By Hillel Aron
By Joseph Tsidulko
By Patrick Range McDonald
By David Futch
By Hillel Aron
By Dennis Romero
By Jill Stewart
By Dennis Romero
But anarchist networks that took key roles in anti-globalization efforts say ridiculous is bad enough. They criticize the International Action Center (IAC), which is associated with the WWP and gave birth to ANSWER, for its authoritarianism and warn that it could easily co-opt the peace movement — just like it tried to co-opt the anti-globalization effort.
“The IAC are like the ‘Borg’ of the left,” states an article on the anarchist-oriented site Infoshop.org. “They always want to be friends with you, and they want you to sign onto their projects. They get the momentum going for their projects by creating deceptive lists of endorsers, and then they use this to manipulate other groups to sign on. A critical mass develops behind their event, which ends up being big enough to give the IAC the credibility that it is really interested in.”
Becker said he and his organization, and the peace movement generally, were becoming the victims of redbaiting.
“There are political differences in the movement,” Becker said. “But there is a commonality of opposition to the war. People didn’t care if ANSWER were communists or people from Mars. They were just so angry.”
You won’t find an overload of doctrine at ANSWER’s L.A. chapter meetings, which take place every Tuesday night in an office building in Hollywood. At one recent program I was surprised to see, on two women who joined the group of about 20, blue “Kerry for President” buttons. The speakers that evening weren’t exactly Bush backers, but they hardly seemed to be revolutionaries, either. A soldier spoke of his experience in the Army, and a soldier’s wife talked about how her husband had changed since joining the fighting in Iraq. There was a presentation about a memorial staged near the Santa Monica Pier, and requests for leafleteers, and for marchers at a coming protest.
The speakers interested me, but not as much as the Kerry buttons. On the way down the stairs at the end of the evening, I asked one of the women about her button. She seemed surprised by the question.
“Well, Bush is the problem,” she said. “He has to go.”
But how did she feel about ANSWER’s hands-off attitude toward the election?
“I don’t know anything about that,” she said. “I protested here and I’m going to march in New York, and I’m going to vote against Bush. I don’t know if it’s ANSWER or whoever organizing the protests. And you know, I don’t really care.”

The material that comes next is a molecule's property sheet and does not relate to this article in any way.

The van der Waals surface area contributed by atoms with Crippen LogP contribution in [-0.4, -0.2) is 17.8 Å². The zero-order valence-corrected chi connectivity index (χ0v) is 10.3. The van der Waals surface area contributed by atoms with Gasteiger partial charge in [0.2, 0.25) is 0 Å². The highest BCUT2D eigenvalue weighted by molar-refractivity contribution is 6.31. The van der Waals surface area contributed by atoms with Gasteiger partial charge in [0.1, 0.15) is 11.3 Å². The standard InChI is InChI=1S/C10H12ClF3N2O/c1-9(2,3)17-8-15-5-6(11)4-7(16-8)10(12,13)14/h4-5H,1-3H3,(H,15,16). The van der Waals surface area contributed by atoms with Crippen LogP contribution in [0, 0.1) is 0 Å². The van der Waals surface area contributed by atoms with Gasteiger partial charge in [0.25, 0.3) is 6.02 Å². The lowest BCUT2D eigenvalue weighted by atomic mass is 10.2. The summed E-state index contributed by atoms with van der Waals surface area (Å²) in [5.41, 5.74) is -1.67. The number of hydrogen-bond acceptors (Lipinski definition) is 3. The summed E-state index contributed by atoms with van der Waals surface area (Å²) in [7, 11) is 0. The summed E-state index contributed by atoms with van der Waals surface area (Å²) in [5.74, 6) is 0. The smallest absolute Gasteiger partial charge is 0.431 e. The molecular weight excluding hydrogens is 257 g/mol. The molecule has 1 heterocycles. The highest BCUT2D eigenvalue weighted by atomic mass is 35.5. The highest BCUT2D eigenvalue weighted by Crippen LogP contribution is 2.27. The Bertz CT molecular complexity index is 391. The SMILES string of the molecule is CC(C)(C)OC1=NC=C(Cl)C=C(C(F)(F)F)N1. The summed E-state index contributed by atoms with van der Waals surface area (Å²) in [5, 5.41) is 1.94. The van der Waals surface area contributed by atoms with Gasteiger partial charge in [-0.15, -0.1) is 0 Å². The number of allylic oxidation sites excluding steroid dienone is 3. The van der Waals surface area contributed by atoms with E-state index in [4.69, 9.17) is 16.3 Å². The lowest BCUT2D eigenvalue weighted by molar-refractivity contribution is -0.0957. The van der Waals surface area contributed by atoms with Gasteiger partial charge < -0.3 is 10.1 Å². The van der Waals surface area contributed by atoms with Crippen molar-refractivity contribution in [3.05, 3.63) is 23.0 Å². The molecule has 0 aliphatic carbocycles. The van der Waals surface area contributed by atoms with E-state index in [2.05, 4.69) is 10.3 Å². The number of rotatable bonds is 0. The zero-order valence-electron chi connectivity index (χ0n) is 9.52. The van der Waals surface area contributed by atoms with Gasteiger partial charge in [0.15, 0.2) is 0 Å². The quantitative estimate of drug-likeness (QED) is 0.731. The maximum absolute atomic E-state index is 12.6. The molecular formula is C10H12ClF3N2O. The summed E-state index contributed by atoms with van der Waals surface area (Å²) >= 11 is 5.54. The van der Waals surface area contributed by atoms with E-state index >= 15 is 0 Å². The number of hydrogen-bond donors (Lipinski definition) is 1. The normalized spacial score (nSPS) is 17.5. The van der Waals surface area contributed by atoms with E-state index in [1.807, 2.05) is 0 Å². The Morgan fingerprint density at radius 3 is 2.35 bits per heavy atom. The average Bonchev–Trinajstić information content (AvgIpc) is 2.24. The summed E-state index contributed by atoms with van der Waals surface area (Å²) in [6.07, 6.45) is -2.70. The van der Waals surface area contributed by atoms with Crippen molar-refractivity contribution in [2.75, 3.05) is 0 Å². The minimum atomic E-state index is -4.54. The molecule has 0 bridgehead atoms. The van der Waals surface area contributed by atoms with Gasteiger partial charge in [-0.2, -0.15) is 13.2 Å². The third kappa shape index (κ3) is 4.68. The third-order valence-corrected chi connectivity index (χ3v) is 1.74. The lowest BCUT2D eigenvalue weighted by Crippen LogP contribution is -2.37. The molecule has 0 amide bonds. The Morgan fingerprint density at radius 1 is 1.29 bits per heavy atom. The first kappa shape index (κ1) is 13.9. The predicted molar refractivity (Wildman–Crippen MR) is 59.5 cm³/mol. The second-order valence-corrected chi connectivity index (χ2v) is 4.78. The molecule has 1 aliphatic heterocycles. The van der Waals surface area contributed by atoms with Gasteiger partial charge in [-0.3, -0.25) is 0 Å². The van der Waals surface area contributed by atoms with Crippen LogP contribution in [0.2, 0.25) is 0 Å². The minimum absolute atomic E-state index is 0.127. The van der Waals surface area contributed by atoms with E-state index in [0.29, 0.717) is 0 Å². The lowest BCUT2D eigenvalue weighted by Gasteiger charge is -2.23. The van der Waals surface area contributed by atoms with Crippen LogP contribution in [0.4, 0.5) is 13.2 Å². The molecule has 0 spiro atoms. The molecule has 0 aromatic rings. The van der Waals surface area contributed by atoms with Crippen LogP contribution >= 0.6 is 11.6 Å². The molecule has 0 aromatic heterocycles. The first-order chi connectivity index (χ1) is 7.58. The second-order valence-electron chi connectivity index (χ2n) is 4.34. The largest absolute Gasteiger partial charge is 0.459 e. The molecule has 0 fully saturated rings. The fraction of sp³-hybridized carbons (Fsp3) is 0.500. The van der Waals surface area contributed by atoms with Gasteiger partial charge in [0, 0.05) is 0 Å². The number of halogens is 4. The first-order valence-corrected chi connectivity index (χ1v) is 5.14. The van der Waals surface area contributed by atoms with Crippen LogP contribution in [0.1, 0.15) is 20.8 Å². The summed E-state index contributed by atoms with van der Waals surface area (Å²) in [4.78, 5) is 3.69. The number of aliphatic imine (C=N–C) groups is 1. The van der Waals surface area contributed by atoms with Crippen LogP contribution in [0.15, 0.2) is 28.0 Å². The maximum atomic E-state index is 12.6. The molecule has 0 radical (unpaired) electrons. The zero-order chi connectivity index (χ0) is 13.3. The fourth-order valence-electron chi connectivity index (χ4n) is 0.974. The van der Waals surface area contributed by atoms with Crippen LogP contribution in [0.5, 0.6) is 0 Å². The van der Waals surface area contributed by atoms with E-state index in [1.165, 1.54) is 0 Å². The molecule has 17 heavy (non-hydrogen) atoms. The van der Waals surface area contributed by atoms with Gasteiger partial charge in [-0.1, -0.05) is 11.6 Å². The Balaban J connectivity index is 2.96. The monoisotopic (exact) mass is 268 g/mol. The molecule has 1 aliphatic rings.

Progressive Democrats who supported Howard Dean for president formed the New Democratic Majority after their candidate admitted defeat and dropped out of the race, and they are one of hundreds of groups planning to participate in peace protests in New York.
But the group’s political director, Tim Paulson, said there was no way a group like New Democratic Majority could organize massive peace protests on the scale that is expected to hit Manhattan during the Republican convention. For that kind of thing, he said, marchers will join protests organized by groups like ANSWER.
“We have a different agenda,” Paulson said. “And there are plenty of people, of course, who will say that ANSWER implies too much involvement in the Communist Party. But it seems late in the game for a new march organization. If you think about it logically, you would really have to be muzzling yourself if you didn’t go. You would be giving up your right to join your voice with a million other people. And I’m sorry, but the guy with the Caterpillar hat I stood on line with, he doesn’t believe Tian An Men Square didn’t happen. He’s there to protest the war.”
It’s tempting to blame Democrats and their establishment allies for not wresting the peace movement from the commies, especially after the Lerner incident. But mainstream liberals always have been slow to pick up on movements started by activists much further to the left. Jim Lafferty, director of the local chapter of the National Lawyers Guild and a member of the ANSWER steering committee, led anti-war protests during the Vietnam era and said even then, many of the protesters were unaware that they were participating in marches organized by Communists. And, he added, so what if they were?
“There’s a certain amount of redbaiting,” he said. “Always has been.”
Still, he said, labor has come out against the war, and speakers from SEIU, HERE and other unions speak at ANSWER rallies. But they are not leading the marches.
Are the relative quiet from labor and from Democrats, and the authoritarianism of groups like ANSWER, to blame for the peace movement not yet achieving the critical mass that the anti– Vietnam War marches did in the early 1970s?
Perhaps, in part. But here are some key differences between today and the ’70s that have to be kept in mind.
First, unlike in the ’60s and ’70s, the United States has been attacked, directly and viciously, on its own soil. No matter how deeply many Americans may feel that invading Iraq had little if anything to do with the war on terrorism, they legitimately feel threatened, at home, in a way they did not during the Vietnam era. That threat may well take some of the zeal out of the anti-war feeling among residents of middle-class suburbia.